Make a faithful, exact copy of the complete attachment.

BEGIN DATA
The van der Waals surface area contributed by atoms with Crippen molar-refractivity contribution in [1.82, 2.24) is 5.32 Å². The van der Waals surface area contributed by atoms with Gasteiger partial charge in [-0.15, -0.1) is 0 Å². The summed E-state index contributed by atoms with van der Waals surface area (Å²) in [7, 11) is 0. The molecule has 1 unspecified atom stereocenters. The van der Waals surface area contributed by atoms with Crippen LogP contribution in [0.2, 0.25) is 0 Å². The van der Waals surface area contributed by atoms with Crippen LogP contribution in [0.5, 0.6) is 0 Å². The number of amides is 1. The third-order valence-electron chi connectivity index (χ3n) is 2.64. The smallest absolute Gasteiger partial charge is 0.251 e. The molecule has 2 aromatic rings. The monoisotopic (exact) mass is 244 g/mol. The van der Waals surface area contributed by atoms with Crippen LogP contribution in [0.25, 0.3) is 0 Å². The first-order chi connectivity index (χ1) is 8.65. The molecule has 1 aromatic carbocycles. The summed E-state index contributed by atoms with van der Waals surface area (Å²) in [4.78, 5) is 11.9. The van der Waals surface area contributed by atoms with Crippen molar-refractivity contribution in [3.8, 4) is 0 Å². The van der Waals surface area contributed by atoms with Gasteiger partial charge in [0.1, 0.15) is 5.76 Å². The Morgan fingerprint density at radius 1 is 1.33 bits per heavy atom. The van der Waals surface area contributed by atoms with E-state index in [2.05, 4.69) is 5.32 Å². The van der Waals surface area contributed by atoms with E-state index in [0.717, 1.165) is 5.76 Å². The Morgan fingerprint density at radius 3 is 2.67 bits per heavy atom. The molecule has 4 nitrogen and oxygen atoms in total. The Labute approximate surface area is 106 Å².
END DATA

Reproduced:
The van der Waals surface area contributed by atoms with Crippen molar-refractivity contribution in [1.82, 2.24) is 5.32 Å². The van der Waals surface area contributed by atoms with Gasteiger partial charge in [-0.15, -0.1) is 0 Å². The summed E-state index contributed by atoms with van der Waals surface area (Å²) in [7, 11) is 0. The molecule has 1 unspecified atom stereocenters. The van der Waals surface area contributed by atoms with Crippen LogP contribution in [0.2, 0.25) is 0 Å². The van der Waals surface area contributed by atoms with Crippen LogP contribution in [0.5, 0.6) is 0 Å². The number of amides is 1. The third-order valence-electron chi connectivity index (χ3n) is 2.64. The smallest absolute Gasteiger partial charge is 0.251 e. The molecule has 2 aromatic rings. The monoisotopic (exact) mass is 244 g/mol. The van der Waals surface area contributed by atoms with Crippen LogP contribution in [0.25, 0.3) is 0 Å². The first-order chi connectivity index (χ1) is 8.65. The molecule has 1 aromatic carbocycles. The summed E-state index contributed by atoms with van der Waals surface area (Å²) in [4.78, 5) is 11.9. The van der Waals surface area contributed by atoms with Crippen molar-refractivity contribution in [3.8, 4) is 0 Å². The van der Waals surface area contributed by atoms with Gasteiger partial charge in [0.1, 0.15) is 5.76 Å². The Morgan fingerprint density at radius 1 is 1.33 bits per heavy atom. The van der Waals surface area contributed by atoms with E-state index in [2.05, 4.69) is 5.32 Å². The van der Waals surface area contributed by atoms with E-state index in [0.717, 1.165) is 5.76 Å². The Morgan fingerprint density at radius 3 is 2.67 bits per heavy atom. The molecule has 4 nitrogen and oxygen atoms in total. The Labute approximate surface area is 106 Å².